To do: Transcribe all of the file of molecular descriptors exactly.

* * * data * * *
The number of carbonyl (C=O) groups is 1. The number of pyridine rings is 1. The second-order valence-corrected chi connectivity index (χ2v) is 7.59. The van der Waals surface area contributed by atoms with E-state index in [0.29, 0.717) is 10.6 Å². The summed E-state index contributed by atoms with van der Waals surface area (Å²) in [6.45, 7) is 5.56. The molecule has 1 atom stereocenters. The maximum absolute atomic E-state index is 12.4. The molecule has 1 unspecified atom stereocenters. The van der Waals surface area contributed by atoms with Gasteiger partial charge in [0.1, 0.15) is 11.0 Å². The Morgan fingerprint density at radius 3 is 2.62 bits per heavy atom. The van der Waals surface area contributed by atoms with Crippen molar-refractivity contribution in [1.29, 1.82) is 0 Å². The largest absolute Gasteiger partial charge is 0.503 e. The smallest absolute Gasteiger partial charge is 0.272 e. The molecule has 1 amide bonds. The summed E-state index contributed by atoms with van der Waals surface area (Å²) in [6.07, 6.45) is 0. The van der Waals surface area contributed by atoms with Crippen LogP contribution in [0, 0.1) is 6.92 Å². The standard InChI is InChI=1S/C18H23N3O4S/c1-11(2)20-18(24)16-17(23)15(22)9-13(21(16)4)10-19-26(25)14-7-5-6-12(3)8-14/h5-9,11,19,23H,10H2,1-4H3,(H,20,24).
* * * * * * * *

The number of carbonyl (C=O) groups is 1. The number of pyridine rings is 1. The second-order valence-corrected chi connectivity index (χ2v) is 7.59. The van der Waals surface area contributed by atoms with E-state index in [0.29, 0.717) is 10.6 Å². The summed E-state index contributed by atoms with van der Waals surface area (Å²) in [6.45, 7) is 5.56. The molecule has 1 atom stereocenters. The maximum absolute atomic E-state index is 12.4. The molecule has 1 unspecified atom stereocenters. The van der Waals surface area contributed by atoms with Gasteiger partial charge in [0.1, 0.15) is 11.0 Å². The Morgan fingerprint density at radius 3 is 2.62 bits per heavy atom. The van der Waals surface area contributed by atoms with Crippen molar-refractivity contribution in [1.29, 1.82) is 0 Å². The largest absolute Gasteiger partial charge is 0.503 e. The smallest absolute Gasteiger partial charge is 0.272 e. The molecule has 1 amide bonds. The summed E-state index contributed by atoms with van der Waals surface area (Å²) in [6.07, 6.45) is 0. The van der Waals surface area contributed by atoms with Crippen LogP contribution in [0, 0.1) is 6.92 Å². The standard InChI is InChI=1S/C18H23N3O4S/c1-11(2)20-18(24)16-17(23)15(22)9-13(21(16)4)10-19-26(25)14-7-5-6-12(3)8-14/h5-9,11,19,23H,10H2,1-4H3,(H,20,24).